Do you have a fear of the dentist? If you do, you are not alone. Approximately 75% of adults experience some form of anxiety before or during a visit to the dentist. Some experience a fear that is so debilitating they avoid dental visits and treatment altogether. As you can imagine, this has serious consequences on one’s oral health. If you suffer from any type of dental anxiety, there are things you can do to help ease your fear so you can keep that appointment.
What Causes Dental Anxiety and Your Fear of the Dentist?
There is any number of reasons you may have a fear of going to the dentist. A big one for a lot of people is fear of pain. Perhaps you had a traumatically painful dental visit in your childhood, or you’ve heard one too many horror stories from people going through their own dental treatment. The tools used during dental procedures and cleanings can also look a little scary. So patients already in a high state of anxiety can really be intimidated by them.
Another cause of dental anxiety is having someone so close to them during their appointment. They may be self-conscious about bad breath, the condition of their teeth and oral health, or patients might simply feel uncomfortable being that close to a stranger. Loss of control can be another factor. As you lay reclined in a dental chair with your mouth wide open, it’s natural that you may feel a bit vulnerable. All of these things add up and often result in a lot of anxiety for dental patients and in turn, a fear of the dentist.
Symptoms of Dental Anxiety
Do you lose sleep the night before your dental appointment? Feel as if butterflies are dancing the Macarena in your stomach in the waiting room? Experience an intense need to escape as soon as your dental hygienist picks up the first tool? All of these are symptoms of dental anxiety. Anxiety is caused by a release of hormones associated with our ‘fight or flight’ response. When your body perceives something as a threat, it prepares you to either fight your way out of it or run to avoid danger. In the case of dental anxiety, this response is triggered because your brain perceives the dentist and your dental visit as a threat. Now, the rational side of you knows that isn’t true. You know that you visit the dentist because your oral health is the gateway to the overall health of your body. Luckily, there are coping mechanisms that you can deploy if you find yourself suffering from fear of dental care.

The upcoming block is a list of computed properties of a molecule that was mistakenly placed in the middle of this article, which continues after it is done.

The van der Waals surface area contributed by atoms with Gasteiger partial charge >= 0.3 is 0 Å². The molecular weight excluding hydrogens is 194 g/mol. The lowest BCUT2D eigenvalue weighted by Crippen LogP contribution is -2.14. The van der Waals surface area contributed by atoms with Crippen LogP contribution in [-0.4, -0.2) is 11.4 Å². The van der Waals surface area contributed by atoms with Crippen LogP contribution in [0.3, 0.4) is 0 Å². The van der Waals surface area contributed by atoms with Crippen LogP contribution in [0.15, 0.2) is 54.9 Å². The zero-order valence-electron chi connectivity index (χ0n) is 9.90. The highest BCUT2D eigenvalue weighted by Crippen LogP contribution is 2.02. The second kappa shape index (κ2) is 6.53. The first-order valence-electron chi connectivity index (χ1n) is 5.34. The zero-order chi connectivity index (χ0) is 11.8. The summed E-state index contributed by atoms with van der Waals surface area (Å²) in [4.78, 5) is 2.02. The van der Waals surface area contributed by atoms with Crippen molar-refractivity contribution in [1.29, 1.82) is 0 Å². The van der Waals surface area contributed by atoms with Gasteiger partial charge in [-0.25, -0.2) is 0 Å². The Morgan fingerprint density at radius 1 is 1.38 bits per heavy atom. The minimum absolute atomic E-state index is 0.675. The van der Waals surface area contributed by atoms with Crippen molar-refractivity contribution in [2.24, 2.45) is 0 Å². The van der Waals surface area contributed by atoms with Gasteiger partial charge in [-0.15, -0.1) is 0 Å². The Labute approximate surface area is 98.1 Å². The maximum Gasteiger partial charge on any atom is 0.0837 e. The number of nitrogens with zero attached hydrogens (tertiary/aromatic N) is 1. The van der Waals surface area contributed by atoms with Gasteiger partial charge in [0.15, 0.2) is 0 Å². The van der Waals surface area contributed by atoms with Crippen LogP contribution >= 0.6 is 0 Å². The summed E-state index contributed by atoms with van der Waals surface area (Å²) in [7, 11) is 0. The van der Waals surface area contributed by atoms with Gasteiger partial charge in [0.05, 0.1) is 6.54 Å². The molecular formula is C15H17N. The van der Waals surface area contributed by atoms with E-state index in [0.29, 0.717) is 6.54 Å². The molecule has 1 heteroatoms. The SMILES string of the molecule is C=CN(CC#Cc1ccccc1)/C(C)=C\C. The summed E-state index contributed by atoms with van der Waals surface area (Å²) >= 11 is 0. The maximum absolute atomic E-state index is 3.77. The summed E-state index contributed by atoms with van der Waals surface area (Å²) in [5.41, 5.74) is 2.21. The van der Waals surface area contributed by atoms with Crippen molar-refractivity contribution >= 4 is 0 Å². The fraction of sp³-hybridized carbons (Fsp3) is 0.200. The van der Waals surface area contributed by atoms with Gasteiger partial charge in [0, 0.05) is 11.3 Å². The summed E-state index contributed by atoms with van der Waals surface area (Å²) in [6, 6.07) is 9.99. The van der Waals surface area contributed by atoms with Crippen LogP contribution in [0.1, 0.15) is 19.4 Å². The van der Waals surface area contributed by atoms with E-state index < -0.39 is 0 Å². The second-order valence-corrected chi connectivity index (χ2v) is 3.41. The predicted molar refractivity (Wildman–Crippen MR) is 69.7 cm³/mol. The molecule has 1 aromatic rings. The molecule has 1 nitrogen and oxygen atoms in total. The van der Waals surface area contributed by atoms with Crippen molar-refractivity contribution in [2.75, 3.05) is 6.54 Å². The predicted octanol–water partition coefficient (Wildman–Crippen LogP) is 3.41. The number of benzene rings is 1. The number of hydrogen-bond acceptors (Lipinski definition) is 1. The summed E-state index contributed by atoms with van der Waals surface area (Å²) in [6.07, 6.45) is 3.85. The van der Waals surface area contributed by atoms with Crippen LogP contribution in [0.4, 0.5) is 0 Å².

How to Deal With Dental Anxiety
There are a million ways people cope with anxiety. In a way, patients with dental anxiety can consider themselves almost lucky. You know exactly what is making you anxious – going to the dentist. Using some of these ideas may require some courage, they are sure to help alleviate some of the stress and anxiety you feel surrounding your dental treatment.
Explain How You Feel
Trust us, your dentist is no stranger to dental anxiety. And their main goal is to find a way to make their patients comfortable enough to maintain their routine dental care visits. Make sure to mention that you have some anxiety surrounding your visit when you make your appointment, and again when you arrive. Feel free to blurt it out to both your hygienist and your dentist! Getting it out in the open can often be enough to take the burden of dental anxiety off your shoulders and place it on theirs. They have a lot of experience reassuring patients with dental anxiety and will take extra time to explain what they’re doing and how it might make you feel. This kind of open communication can also help patients get to know their dentist, which will also make patients more comfortable.
Try to Stay in the Moment
This may sound a bit cliche, but staying in the moment during your appointment can help keep you grounded. A lot of the time, the anticipation of what is to come is way worse than the actual treatment. Practice mindfulness techniques while you’re in the waiting room before your appointment, or even while sitting in the dental chair. Count your breaths as you slowly inhale and exhale. Do what’s called a body scan, concentrating on relaxing every muscle in your body, starting with your head and working your way down to your toes. Both of these exercises are great for releasing tension in the body and help with dental anxiety.
Don’t underestimate the power of distraction! Bring your favorite book to read in the waiting room, or listen to relaxing music on your headphones. You may also consider bringing a stress ball with you to your visit, or a fidget spinner to help keep your hands, and your brain, occupied. Anything that keeps your mind off your fear and onto things that make you happy will help ease your fear of the dentist.
Remember You are Not Alone
No matter how frightened you are, always remember that you are in good company. Many people just like you have bouts of dental anxiety and even dental phobia. But your health matters – so no matter how scared you are, please call and make an appointment. And remember, your dental team understands your dental anxiety and only wants to to ensure you receive the best care and treatment. Whatever it takes to maintain your oral health. Be sure to tell us about your fear of the dentist, and we’ll do everything in our power to help ease your dental anxiety. It’s worth it!